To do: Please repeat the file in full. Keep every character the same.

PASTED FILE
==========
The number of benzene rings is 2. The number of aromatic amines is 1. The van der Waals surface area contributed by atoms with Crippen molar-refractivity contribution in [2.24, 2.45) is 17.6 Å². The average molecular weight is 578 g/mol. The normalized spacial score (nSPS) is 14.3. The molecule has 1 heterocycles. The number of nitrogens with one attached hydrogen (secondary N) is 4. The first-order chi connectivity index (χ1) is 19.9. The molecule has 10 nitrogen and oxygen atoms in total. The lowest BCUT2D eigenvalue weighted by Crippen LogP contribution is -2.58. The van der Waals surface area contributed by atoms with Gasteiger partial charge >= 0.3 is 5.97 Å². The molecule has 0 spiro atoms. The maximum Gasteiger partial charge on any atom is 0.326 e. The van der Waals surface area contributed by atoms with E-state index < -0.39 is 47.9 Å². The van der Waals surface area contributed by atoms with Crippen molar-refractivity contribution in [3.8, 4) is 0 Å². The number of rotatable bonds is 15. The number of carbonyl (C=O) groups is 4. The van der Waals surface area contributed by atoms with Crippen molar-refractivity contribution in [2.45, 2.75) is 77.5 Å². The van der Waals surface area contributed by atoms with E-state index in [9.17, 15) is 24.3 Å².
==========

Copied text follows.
The number of benzene rings is 2. The number of aromatic amines is 1. The van der Waals surface area contributed by atoms with Crippen molar-refractivity contribution in [2.24, 2.45) is 17.6 Å². The average molecular weight is 578 g/mol. The normalized spacial score (nSPS) is 14.3. The molecule has 1 heterocycles. The number of nitrogens with one attached hydrogen (secondary N) is 4. The first-order chi connectivity index (χ1) is 19.9. The molecule has 10 nitrogen and oxygen atoms in total. The lowest BCUT2D eigenvalue weighted by Crippen LogP contribution is -2.58. The van der Waals surface area contributed by atoms with Gasteiger partial charge >= 0.3 is 5.97 Å². The molecule has 0 spiro atoms. The maximum Gasteiger partial charge on any atom is 0.326 e. The van der Waals surface area contributed by atoms with E-state index < -0.39 is 47.9 Å². The van der Waals surface area contributed by atoms with Crippen molar-refractivity contribution in [3.8, 4) is 0 Å². The number of rotatable bonds is 15. The number of carbonyl (C=O) groups is 4. The van der Waals surface area contributed by atoms with Crippen molar-refractivity contribution in [2.45, 2.75) is 77.5 Å². The van der Waals surface area contributed by atoms with E-state index in [9.17, 15) is 24.3 Å².